Linux is Hard!

Or is it just different?

People used to walk everywhere, which is pretty easy, right? Unless of course you can’t walk, but let’s not be too pedantic here. Eventually, most of us learned to drive or ride a motorbike. Is that inherently easy? Could ease ever be described as something that needs contrast to be so?

I’ve always said that Linux has a steep learning curve, or something to that effect. I appreciate that about Linux now. Yes, it can be a tough nut to crack, particularly when compared to the likes of Windows and Mac. I know it sucks when things don’t work, but guess what, they can get it wrong too.

It took me a while to realise this myself, but a heck of a lot of people go into Linux with Windows firmly in mind, expecting it to be Windows, however, it’s a totally different operating system; an entirely different platform! That’s like stepping into a car and expecting it to drive like a motorbike.

I watched a video recently of a guy raging because he couldn’t deal with Linux not working as he expected. I’m not going to spout nonsense about how Linux always works or something, because the truth is it can be a major PITA. That said, this comes to mind:

“You are like this cup; you are full of ideas. You come and ask for teaching, but your cup is full; I can’t put anything in. Before I can teach you, you’ll have to empty your cup.” – Master Ryutan.

Granted, you can’t really get a fair chance to mess with your cup if the thing doesn’t even work at all, which is why it took a while to get to the point at which I could learn all this stuff and get so involved with GNU/Linux, as some people insist on calling it.

Don’t get me wrong, I fully accept and understand that it’s not everyone’s idea of fun to fill your screen with virtual terminals and type out command after command. I know many people feel typing jargon is like going back to the days of MS-DOS, when such apparent gibberish meant you got something done.

Well, you still can get things done, and far more efficiently — why do you think the Linux command line has survived all this time, even in the age of such excessive hand-holding like the so-called “free” Windows 10? Your games and programs were created from lines and lines of code, or a program with a UI made from yet more lines and lines of code.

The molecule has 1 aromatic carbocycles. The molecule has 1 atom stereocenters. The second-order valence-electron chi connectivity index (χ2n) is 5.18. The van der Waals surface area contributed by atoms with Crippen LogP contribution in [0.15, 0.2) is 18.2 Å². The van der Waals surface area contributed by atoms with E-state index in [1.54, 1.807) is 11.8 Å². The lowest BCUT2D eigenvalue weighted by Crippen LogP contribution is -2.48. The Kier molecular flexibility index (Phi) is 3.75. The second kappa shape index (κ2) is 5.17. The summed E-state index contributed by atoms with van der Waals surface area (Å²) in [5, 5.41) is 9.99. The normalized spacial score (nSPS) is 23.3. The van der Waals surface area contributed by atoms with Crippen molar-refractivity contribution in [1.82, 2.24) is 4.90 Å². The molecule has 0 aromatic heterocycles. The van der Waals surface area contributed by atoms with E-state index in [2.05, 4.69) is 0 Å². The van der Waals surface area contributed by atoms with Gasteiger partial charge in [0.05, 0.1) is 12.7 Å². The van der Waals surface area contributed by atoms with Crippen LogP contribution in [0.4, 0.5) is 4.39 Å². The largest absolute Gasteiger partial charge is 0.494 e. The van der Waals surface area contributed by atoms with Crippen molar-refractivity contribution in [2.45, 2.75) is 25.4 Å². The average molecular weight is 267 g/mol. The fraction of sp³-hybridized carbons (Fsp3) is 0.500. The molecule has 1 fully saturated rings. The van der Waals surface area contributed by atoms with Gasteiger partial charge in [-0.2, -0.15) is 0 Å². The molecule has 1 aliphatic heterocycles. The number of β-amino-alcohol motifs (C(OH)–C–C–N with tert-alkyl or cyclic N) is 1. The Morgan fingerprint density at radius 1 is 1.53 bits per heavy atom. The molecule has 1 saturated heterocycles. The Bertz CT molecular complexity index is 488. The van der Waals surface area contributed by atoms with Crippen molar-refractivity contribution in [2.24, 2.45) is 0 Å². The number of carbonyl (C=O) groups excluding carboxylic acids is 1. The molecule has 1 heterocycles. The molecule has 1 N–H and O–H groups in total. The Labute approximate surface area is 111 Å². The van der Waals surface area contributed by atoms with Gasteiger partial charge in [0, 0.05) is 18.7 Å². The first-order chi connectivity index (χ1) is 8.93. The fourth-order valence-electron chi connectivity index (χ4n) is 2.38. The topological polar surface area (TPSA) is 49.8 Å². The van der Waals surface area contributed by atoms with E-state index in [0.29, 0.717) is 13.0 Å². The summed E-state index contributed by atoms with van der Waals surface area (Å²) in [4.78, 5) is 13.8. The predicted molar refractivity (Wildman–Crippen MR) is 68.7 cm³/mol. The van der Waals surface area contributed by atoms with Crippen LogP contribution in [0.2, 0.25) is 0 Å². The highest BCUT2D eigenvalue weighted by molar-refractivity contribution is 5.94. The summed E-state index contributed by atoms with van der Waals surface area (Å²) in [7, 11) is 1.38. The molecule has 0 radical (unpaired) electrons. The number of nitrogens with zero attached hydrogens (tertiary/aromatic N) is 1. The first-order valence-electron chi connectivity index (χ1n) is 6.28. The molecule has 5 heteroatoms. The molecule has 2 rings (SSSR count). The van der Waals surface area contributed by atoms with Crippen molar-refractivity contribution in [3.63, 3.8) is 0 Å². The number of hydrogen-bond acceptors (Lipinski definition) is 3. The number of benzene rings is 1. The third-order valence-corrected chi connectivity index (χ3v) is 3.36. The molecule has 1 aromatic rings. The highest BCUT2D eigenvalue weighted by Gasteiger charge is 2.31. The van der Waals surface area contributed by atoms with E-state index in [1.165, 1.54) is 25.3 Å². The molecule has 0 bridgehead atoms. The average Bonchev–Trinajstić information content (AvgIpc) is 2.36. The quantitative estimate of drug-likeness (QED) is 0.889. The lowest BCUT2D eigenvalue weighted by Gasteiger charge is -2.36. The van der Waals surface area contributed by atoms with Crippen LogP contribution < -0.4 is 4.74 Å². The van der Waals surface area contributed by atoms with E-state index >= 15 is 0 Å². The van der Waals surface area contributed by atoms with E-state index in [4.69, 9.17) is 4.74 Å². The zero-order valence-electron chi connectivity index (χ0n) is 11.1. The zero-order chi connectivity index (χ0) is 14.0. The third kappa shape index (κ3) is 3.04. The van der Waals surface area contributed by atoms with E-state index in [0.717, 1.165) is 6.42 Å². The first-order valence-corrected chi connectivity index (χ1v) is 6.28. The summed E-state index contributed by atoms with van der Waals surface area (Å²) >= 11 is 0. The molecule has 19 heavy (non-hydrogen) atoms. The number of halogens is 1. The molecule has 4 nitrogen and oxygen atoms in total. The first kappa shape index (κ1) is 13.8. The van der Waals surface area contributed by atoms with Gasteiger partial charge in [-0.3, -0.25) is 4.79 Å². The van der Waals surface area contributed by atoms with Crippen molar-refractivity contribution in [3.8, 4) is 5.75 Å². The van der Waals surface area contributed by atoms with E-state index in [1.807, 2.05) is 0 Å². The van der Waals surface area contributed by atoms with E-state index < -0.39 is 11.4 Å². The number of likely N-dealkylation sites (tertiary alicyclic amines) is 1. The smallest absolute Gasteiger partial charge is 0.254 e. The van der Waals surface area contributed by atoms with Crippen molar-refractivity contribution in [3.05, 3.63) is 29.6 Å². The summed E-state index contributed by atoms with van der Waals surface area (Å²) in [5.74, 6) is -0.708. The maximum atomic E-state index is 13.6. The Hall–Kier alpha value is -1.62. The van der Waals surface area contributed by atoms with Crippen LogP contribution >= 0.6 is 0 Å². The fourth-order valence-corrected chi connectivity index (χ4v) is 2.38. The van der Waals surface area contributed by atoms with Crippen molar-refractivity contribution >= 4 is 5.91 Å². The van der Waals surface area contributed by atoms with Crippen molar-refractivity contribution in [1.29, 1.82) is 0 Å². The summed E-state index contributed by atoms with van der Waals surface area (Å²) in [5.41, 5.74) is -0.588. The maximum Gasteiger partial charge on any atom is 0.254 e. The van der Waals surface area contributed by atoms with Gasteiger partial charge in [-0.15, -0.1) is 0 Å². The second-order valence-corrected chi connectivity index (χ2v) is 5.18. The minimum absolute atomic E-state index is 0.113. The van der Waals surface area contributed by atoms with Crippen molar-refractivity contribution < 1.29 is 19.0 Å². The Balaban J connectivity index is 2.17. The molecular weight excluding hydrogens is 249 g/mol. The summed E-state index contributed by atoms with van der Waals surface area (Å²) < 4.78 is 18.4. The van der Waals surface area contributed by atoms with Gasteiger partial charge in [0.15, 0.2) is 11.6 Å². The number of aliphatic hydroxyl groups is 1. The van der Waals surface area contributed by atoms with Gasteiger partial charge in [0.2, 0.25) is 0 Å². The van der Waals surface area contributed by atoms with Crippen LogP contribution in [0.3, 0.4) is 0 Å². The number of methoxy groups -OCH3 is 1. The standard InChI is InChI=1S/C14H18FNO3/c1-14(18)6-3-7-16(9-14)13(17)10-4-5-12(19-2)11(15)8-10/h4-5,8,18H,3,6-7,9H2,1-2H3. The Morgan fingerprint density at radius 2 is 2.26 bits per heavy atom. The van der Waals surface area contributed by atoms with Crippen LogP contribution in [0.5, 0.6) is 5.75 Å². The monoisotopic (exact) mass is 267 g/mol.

I loved Windows for years, but Windows 10 was the final straw. Ultimately, Micro$oft and Mac lock you down, but, provided it works on your hardware, then Linux will set you free. Is that always a good thing? No, as there are many opportunities to screw up if you overlook something, especially for a “power user” like me who loves to tinker and tweak.

I hope Linux will continue to mature and rise up to the challenge of appealing more to those whom refuse to use a terminal and want a more “user-friendly” environment. I want those things too — I’d love not to need the terminal for anything, and that’s coming from someone who loves it! I want the option not the necessity to use it.

Linux has achieved a lot, but there’s still quite the journey ahead for desktop users.

Keep up to date with Taut with Thought’s Twitter page!
https://twitter.com/tautwiththought

Search Linux Apps without Fluff

Thought I’d try this while messing around in the repos on my PeppermintOS 7 installation of Linux, or GNU/Linux, if you prefer. I found it useful, because I was sick of browsing through the repositories only to find fluff after fluff.

Using wc -l at the end shows 9,691 which is still pretty sizable. I’m sure quite a few are being filtered out, unfortunately, but I can’t think of a way to avoid that at the moment. I’m quite happy with this many for now!

apt-cache search " " | sed '/[a-z;0-9]-/d; s/ - /£/' | column -t -s £ | sort | less

If you want to see only the package names on one column:

apt-cache search " " | sed '/[a-z;0-9]-/d; s/ - /£/' | awk -F "£" '{print $1}d' | less

This one could be a good base to use for searching. So, you could add this function to your .bashrc for more user-friendly searches:

function acs(){
read -p "Package name to search for: " package_search
apt-cache search " " | sed '/[a-z;0-9]-/d; s/ - /£ /' | awk -F "£" '{print $1}d' | grep "$package_search"
return
}

The 2nd line within that function, replace it with the following line if you want to see the descriptions as well:

apt-cache search " " | sed '/[a-z;0-9]-/d; s/ - /£/' | column -t -s "£" | grep "$package_search"

Yeah, so some of that isn’t exactly necessary, but I like playing around with this stuff and getting a layout that appeals to me.

I’m not sure what this will and won’t work on, so you’ll have to just give it a try. It probably will only work on Ubuntu-based installations, however. I’m using bash 4.3.46(1)-release, if that helps at all.

Let me know if you find this useful.

Keep up to date with Taut with Thought’s Twitter page!
https://twitter.com/tautwiththought